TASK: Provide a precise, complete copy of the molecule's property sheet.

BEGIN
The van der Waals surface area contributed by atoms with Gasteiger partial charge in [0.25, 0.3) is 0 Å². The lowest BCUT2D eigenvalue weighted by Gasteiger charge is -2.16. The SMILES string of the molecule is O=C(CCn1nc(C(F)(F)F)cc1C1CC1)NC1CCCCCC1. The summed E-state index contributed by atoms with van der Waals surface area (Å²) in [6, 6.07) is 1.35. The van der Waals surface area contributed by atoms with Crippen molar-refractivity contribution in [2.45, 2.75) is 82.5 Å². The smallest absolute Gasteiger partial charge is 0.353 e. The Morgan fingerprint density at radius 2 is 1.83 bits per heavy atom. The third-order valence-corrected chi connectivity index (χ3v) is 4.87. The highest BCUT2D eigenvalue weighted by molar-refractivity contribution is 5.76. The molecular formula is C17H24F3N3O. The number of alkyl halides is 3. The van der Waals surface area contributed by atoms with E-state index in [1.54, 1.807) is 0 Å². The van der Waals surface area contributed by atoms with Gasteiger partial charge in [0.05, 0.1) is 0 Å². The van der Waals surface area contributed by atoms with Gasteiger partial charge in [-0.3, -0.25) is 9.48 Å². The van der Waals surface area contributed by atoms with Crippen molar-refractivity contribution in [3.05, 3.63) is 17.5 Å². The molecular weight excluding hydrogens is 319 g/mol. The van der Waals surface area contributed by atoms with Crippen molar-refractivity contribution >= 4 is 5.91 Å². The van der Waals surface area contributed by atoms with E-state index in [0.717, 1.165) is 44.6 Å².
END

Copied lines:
The van der Waals surface area contributed by atoms with Gasteiger partial charge in [0.25, 0.3) is 0 Å². The lowest BCUT2D eigenvalue weighted by Gasteiger charge is -2.16. The SMILES string of the molecule is O=C(CCn1nc(C(F)(F)F)cc1C1CC1)NC1CCCCCC1. The summed E-state index contributed by atoms with van der Waals surface area (Å²) in [6, 6.07) is 1.35. The van der Waals surface area contributed by atoms with Crippen molar-refractivity contribution in [2.45, 2.75) is 82.5 Å². The smallest absolute Gasteiger partial charge is 0.353 e. The Morgan fingerprint density at radius 2 is 1.83 bits per heavy atom. The third-order valence-corrected chi connectivity index (χ3v) is 4.87. The highest BCUT2D eigenvalue weighted by molar-refractivity contribution is 5.76. The molecular formula is C17H24F3N3O. The number of alkyl halides is 3. The van der Waals surface area contributed by atoms with E-state index in [1.54, 1.807) is 0 Å². The van der Waals surface area contributed by atoms with Gasteiger partial charge in [0.05, 0.1) is 0 Å². The van der Waals surface area contributed by atoms with Gasteiger partial charge in [-0.3, -0.25) is 9.48 Å². The van der Waals surface area contributed by atoms with Crippen molar-refractivity contribution in [3.05, 3.63) is 17.5 Å². The molecular weight excluding hydrogens is 319 g/mol. The van der Waals surface area contributed by atoms with Crippen molar-refractivity contribution >= 4 is 5.91 Å². The van der Waals surface area contributed by atoms with E-state index in [0.717, 1.165) is 44.6 Å².